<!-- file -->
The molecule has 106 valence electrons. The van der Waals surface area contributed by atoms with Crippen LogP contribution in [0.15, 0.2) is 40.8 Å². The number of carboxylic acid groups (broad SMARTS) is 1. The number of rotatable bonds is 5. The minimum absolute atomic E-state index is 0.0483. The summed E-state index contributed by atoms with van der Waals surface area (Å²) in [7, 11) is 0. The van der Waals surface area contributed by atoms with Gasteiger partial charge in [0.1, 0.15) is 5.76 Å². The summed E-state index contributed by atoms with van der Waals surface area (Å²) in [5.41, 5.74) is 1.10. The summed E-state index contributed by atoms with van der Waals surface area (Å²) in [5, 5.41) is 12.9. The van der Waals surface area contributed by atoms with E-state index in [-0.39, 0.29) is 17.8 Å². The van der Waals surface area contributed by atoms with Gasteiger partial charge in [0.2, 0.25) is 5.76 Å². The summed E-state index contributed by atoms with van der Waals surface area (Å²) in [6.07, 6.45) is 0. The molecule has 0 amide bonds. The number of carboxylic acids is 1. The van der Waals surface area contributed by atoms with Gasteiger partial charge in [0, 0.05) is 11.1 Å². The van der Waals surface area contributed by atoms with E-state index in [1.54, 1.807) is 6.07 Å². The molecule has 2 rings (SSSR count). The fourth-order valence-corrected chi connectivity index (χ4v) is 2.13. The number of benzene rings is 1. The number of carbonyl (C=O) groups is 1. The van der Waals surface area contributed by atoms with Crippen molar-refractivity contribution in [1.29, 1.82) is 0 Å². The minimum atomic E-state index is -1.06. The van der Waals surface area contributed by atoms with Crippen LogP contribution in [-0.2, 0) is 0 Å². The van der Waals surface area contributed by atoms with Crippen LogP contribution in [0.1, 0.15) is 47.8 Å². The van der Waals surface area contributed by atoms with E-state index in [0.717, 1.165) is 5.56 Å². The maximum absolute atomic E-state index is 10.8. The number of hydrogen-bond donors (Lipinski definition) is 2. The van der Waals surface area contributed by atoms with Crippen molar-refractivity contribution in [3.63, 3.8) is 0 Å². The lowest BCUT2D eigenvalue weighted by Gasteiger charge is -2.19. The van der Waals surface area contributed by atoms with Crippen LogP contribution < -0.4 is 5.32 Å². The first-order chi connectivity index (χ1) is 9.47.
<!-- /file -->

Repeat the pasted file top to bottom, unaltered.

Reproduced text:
The molecule has 106 valence electrons. The van der Waals surface area contributed by atoms with Crippen LogP contribution in [0.15, 0.2) is 40.8 Å². The number of carboxylic acid groups (broad SMARTS) is 1. The number of rotatable bonds is 5. The minimum absolute atomic E-state index is 0.0483. The summed E-state index contributed by atoms with van der Waals surface area (Å²) in [7, 11) is 0. The van der Waals surface area contributed by atoms with Gasteiger partial charge in [0.1, 0.15) is 5.76 Å². The summed E-state index contributed by atoms with van der Waals surface area (Å²) in [5.41, 5.74) is 1.10. The summed E-state index contributed by atoms with van der Waals surface area (Å²) in [5, 5.41) is 12.9. The van der Waals surface area contributed by atoms with E-state index in [-0.39, 0.29) is 17.8 Å². The van der Waals surface area contributed by atoms with Gasteiger partial charge in [0.2, 0.25) is 5.76 Å². The summed E-state index contributed by atoms with van der Waals surface area (Å²) in [6.07, 6.45) is 0. The molecule has 0 amide bonds. The number of carboxylic acids is 1. The van der Waals surface area contributed by atoms with Gasteiger partial charge in [0, 0.05) is 11.1 Å². The van der Waals surface area contributed by atoms with E-state index in [1.54, 1.807) is 6.07 Å². The molecule has 2 rings (SSSR count). The fourth-order valence-corrected chi connectivity index (χ4v) is 2.13. The number of benzene rings is 1. The number of carbonyl (C=O) groups is 1. The van der Waals surface area contributed by atoms with Crippen molar-refractivity contribution in [1.29, 1.82) is 0 Å². The minimum atomic E-state index is -1.06. The van der Waals surface area contributed by atoms with Crippen LogP contribution in [-0.2, 0) is 0 Å². The van der Waals surface area contributed by atoms with Crippen LogP contribution in [0.1, 0.15) is 47.8 Å². The van der Waals surface area contributed by atoms with E-state index in [0.717, 1.165) is 5.56 Å². The maximum absolute atomic E-state index is 10.8. The number of hydrogen-bond donors (Lipinski definition) is 2. The van der Waals surface area contributed by atoms with Crippen molar-refractivity contribution in [3.63, 3.8) is 0 Å². The lowest BCUT2D eigenvalue weighted by Gasteiger charge is -2.19. The van der Waals surface area contributed by atoms with Crippen LogP contribution < -0.4 is 5.32 Å². The first-order chi connectivity index (χ1) is 9.47.